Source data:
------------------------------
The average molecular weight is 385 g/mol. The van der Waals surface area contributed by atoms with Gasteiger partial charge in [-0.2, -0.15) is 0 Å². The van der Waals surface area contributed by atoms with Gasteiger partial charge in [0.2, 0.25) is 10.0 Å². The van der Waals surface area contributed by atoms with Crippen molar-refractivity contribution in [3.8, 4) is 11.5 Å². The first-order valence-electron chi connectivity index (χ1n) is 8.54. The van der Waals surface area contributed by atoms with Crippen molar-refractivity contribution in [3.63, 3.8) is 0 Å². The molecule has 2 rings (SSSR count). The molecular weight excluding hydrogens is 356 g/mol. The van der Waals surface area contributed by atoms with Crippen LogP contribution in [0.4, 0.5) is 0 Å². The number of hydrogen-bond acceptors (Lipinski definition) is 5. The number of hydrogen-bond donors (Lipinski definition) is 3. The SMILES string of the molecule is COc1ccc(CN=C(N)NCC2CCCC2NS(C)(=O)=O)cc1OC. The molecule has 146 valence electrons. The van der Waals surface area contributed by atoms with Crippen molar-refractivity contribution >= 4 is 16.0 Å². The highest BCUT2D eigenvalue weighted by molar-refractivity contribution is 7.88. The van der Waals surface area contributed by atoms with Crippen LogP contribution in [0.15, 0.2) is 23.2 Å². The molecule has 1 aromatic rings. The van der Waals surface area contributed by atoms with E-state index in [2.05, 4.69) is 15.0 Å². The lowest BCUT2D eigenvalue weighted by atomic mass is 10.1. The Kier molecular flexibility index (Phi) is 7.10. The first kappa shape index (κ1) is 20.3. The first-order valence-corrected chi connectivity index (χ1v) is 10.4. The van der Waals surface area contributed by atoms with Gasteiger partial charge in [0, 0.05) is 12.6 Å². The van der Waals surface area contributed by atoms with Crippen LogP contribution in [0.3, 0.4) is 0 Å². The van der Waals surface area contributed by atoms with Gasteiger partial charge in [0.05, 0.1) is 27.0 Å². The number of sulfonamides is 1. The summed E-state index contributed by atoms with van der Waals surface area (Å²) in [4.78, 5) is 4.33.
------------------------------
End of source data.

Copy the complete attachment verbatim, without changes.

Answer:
The average molecular weight is 385 g/mol. The van der Waals surface area contributed by atoms with Gasteiger partial charge in [-0.2, -0.15) is 0 Å². The van der Waals surface area contributed by atoms with Gasteiger partial charge in [0.2, 0.25) is 10.0 Å². The van der Waals surface area contributed by atoms with Crippen molar-refractivity contribution in [3.8, 4) is 11.5 Å². The first-order valence-electron chi connectivity index (χ1n) is 8.54. The van der Waals surface area contributed by atoms with Crippen molar-refractivity contribution in [3.63, 3.8) is 0 Å². The molecule has 2 rings (SSSR count). The molecular weight excluding hydrogens is 356 g/mol. The van der Waals surface area contributed by atoms with Crippen LogP contribution in [0.4, 0.5) is 0 Å². The number of hydrogen-bond acceptors (Lipinski definition) is 5. The number of hydrogen-bond donors (Lipinski definition) is 3. The SMILES string of the molecule is COc1ccc(CN=C(N)NCC2CCCC2NS(C)(=O)=O)cc1OC. The molecule has 146 valence electrons. The van der Waals surface area contributed by atoms with Crippen molar-refractivity contribution >= 4 is 16.0 Å². The highest BCUT2D eigenvalue weighted by molar-refractivity contribution is 7.88. The van der Waals surface area contributed by atoms with Crippen LogP contribution in [0.15, 0.2) is 23.2 Å². The molecule has 1 aromatic rings. The van der Waals surface area contributed by atoms with E-state index in [2.05, 4.69) is 15.0 Å². The lowest BCUT2D eigenvalue weighted by atomic mass is 10.1. The Kier molecular flexibility index (Phi) is 7.10. The first kappa shape index (κ1) is 20.3. The first-order valence-corrected chi connectivity index (χ1v) is 10.4. The van der Waals surface area contributed by atoms with Gasteiger partial charge in [0, 0.05) is 12.6 Å². The van der Waals surface area contributed by atoms with Crippen LogP contribution in [0.3, 0.4) is 0 Å². The van der Waals surface area contributed by atoms with Gasteiger partial charge in [0.05, 0.1) is 27.0 Å². The number of sulfonamides is 1. The summed E-state index contributed by atoms with van der Waals surface area (Å²) in [4.78, 5) is 4.33.